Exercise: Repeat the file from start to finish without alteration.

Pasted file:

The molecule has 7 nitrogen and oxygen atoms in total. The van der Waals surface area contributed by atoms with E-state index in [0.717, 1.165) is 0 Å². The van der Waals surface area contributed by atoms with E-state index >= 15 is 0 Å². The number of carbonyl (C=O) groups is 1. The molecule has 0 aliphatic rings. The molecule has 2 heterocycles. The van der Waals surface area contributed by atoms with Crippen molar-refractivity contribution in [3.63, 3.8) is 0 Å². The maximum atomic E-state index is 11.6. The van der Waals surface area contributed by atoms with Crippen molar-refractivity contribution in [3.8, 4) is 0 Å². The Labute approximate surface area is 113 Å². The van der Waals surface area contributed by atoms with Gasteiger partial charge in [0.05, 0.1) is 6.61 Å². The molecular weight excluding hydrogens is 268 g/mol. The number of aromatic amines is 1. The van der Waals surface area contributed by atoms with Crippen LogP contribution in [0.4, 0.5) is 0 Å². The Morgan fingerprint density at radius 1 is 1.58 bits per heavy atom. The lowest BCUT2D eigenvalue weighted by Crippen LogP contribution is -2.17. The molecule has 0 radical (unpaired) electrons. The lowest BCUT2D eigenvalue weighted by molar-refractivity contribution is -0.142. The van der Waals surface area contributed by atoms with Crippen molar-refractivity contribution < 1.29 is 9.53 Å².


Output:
The molecule has 7 nitrogen and oxygen atoms in total. The van der Waals surface area contributed by atoms with E-state index in [0.717, 1.165) is 0 Å². The van der Waals surface area contributed by atoms with E-state index >= 15 is 0 Å². The number of carbonyl (C=O) groups is 1. The molecule has 0 aliphatic rings. The molecule has 2 heterocycles. The van der Waals surface area contributed by atoms with Crippen molar-refractivity contribution in [3.63, 3.8) is 0 Å². The maximum atomic E-state index is 11.6. The van der Waals surface area contributed by atoms with Crippen molar-refractivity contribution in [3.8, 4) is 0 Å². The Labute approximate surface area is 113 Å². The van der Waals surface area contributed by atoms with Gasteiger partial charge in [0.05, 0.1) is 6.61 Å². The molecular weight excluding hydrogens is 268 g/mol. The number of aromatic amines is 1. The van der Waals surface area contributed by atoms with Crippen LogP contribution in [0.4, 0.5) is 0 Å². The Morgan fingerprint density at radius 1 is 1.58 bits per heavy atom. The lowest BCUT2D eigenvalue weighted by Crippen LogP contribution is -2.17. The molecule has 0 radical (unpaired) electrons. The lowest BCUT2D eigenvalue weighted by molar-refractivity contribution is -0.142. The van der Waals surface area contributed by atoms with Crippen molar-refractivity contribution < 1.29 is 9.53 Å².